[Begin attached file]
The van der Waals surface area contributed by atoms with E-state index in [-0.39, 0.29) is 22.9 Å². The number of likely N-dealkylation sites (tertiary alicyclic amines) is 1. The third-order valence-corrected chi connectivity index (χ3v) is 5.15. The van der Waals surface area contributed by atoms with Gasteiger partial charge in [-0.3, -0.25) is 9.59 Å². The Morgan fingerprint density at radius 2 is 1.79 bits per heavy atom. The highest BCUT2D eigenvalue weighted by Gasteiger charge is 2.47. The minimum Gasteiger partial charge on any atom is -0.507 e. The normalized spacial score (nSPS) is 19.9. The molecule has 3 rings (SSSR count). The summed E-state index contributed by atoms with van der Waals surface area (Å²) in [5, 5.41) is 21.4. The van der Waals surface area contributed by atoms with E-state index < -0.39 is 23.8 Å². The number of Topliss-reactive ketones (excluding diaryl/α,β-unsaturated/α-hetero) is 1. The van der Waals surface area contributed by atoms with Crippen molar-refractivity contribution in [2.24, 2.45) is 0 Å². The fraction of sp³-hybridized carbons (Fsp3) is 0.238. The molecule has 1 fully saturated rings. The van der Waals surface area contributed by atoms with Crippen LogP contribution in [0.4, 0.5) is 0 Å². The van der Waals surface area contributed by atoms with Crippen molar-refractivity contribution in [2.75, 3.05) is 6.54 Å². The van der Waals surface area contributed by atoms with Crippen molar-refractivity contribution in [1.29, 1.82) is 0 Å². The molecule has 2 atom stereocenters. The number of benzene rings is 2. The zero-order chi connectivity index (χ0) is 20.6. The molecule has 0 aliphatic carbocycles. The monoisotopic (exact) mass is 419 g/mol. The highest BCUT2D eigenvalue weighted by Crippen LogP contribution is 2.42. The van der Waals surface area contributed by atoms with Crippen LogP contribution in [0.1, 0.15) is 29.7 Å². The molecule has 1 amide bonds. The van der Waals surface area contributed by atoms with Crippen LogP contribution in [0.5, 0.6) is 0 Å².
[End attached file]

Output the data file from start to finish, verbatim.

The van der Waals surface area contributed by atoms with E-state index in [-0.39, 0.29) is 22.9 Å². The number of likely N-dealkylation sites (tertiary alicyclic amines) is 1. The third-order valence-corrected chi connectivity index (χ3v) is 5.15. The van der Waals surface area contributed by atoms with Gasteiger partial charge in [-0.3, -0.25) is 9.59 Å². The Morgan fingerprint density at radius 2 is 1.79 bits per heavy atom. The highest BCUT2D eigenvalue weighted by Gasteiger charge is 2.47. The minimum Gasteiger partial charge on any atom is -0.507 e. The normalized spacial score (nSPS) is 19.9. The molecule has 3 rings (SSSR count). The summed E-state index contributed by atoms with van der Waals surface area (Å²) in [5, 5.41) is 21.4. The van der Waals surface area contributed by atoms with E-state index < -0.39 is 23.8 Å². The number of Topliss-reactive ketones (excluding diaryl/α,β-unsaturated/α-hetero) is 1. The van der Waals surface area contributed by atoms with Crippen molar-refractivity contribution in [2.24, 2.45) is 0 Å². The fraction of sp³-hybridized carbons (Fsp3) is 0.238. The molecule has 1 fully saturated rings. The van der Waals surface area contributed by atoms with Crippen LogP contribution in [0.4, 0.5) is 0 Å². The van der Waals surface area contributed by atoms with Crippen molar-refractivity contribution in [2.75, 3.05) is 6.54 Å². The van der Waals surface area contributed by atoms with Crippen molar-refractivity contribution in [1.29, 1.82) is 0 Å². The molecule has 2 atom stereocenters. The number of benzene rings is 2. The zero-order chi connectivity index (χ0) is 20.6. The molecule has 0 aliphatic carbocycles. The monoisotopic (exact) mass is 419 g/mol. The highest BCUT2D eigenvalue weighted by Crippen LogP contribution is 2.42. The van der Waals surface area contributed by atoms with Crippen LogP contribution in [0.1, 0.15) is 29.7 Å². The molecule has 1 amide bonds. The van der Waals surface area contributed by atoms with Crippen LogP contribution in [0.5, 0.6) is 0 Å².